- Traffic Matters
- Criminal Matters
- Frequently Asked Questions
- Ask Rocky
- Campus Directory
- Campus Safety
- Center for Experiential Learning and Career Development
- UT Crisis Guide
- Distance and eLearning
- DSA Assessment
- First Year Experience
- Student Disability Services
- Office of Excellence
- Office of New Student Orientation Programs
- Office for the Student Experience
- Online Student Planner
- Outstanding Adviser Award
- Registration Dates/Info
- Student Handbook
- Student Code of Conduct
- Student Government
- Student Organization List
- Student Union
- Title IX Info
- Undergraduate Research
- University Police Dept.
- UT Dining and Hospitality
- Walk In Wednesday Advising
To your landlord the most important thing about you, as a tenant, is that you pay rent on time.
It is a mistake to pay in cash, but if you do, make sure you get a receipt each time you pay the rent. Do not agree to have a receipt sent to you by mail. If you pay by check or money order, keep your cancelled check or your copy of the money order which will prove you paid the rent. Besides paying your rent on time, you have other legal obligations as a tenant. In general, you must avoid damaging the apartment. Specifically you must:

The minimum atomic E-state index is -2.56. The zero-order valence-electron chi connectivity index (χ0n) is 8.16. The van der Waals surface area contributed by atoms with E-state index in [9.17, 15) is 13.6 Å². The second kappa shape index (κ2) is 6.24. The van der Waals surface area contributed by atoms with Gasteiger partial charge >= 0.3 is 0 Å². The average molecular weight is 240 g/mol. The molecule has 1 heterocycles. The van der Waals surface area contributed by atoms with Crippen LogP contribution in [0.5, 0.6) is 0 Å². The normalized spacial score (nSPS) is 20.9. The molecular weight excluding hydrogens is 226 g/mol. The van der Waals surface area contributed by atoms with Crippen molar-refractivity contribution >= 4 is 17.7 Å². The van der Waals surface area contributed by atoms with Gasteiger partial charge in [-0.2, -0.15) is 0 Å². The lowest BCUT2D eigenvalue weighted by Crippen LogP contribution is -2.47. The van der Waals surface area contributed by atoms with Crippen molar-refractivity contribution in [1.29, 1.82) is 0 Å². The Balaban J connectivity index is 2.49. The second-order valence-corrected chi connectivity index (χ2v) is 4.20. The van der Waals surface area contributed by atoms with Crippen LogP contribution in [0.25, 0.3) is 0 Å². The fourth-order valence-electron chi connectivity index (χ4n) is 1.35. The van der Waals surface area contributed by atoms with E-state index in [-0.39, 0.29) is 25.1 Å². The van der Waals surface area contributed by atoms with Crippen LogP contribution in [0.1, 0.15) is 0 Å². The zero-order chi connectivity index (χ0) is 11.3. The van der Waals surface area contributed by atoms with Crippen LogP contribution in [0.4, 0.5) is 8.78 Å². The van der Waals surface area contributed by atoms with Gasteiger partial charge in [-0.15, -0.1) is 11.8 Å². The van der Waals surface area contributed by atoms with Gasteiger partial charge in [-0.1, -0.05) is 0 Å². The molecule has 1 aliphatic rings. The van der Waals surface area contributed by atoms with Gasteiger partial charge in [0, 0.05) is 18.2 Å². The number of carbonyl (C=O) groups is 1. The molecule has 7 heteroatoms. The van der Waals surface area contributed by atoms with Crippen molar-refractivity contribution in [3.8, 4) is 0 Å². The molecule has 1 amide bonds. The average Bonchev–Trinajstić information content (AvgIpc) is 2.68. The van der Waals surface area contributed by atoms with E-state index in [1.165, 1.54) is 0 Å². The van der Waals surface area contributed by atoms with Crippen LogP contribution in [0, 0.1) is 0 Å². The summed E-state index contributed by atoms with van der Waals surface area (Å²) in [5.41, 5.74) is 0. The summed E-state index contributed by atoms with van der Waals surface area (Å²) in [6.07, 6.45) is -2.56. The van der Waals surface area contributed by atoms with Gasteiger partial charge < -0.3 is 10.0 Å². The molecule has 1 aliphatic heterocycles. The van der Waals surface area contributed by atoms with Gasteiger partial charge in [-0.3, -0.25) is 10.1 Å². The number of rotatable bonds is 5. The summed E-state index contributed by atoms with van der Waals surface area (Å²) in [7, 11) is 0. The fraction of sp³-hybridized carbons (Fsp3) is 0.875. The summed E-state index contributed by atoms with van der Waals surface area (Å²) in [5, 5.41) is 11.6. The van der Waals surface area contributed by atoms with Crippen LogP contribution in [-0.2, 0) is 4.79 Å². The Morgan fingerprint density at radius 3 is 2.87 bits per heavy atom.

- Keep your apartment or house safe and sanitary.
- Dispose of trash and garbage in a sanitary manner.
- Keep all appliances that the landlord provides in good working order.
- Keep the electrical and plumbing fixtures clean and use them properly.
- Not damage the apartment or permit your guests or visitors to do so.
- Not disturb other tenants.
- Except with good reason, permit your landlord to enter your apartment if you get at least 24 hours notice.
- Make certain that you, your family or guests do not violate Ohio's drug laws.
You are responsible to your landlord for any damage you cause that is "beyond normal wear and tear." Your landlord can take the money out of your security deposit when you move out and sue you for additional damages. However, you are not responsible for normal wear and tear (for example, walls that routinely need to be repainted, or plumbing fixtures that break down because of long use.). Your landlord can ask a judge to evict you if you do not perform your obligations.
To evict you for violation of one of those obligations, you must receive written notice of the violation. If you do not remedy the condition within 30 days, your landlord can begin an eviction action in court. If you make repairs to the apartment, your landlord will not be required to pay you for the work you did except according to a written agreement or if you can convince the Court that he made a promise to pay you.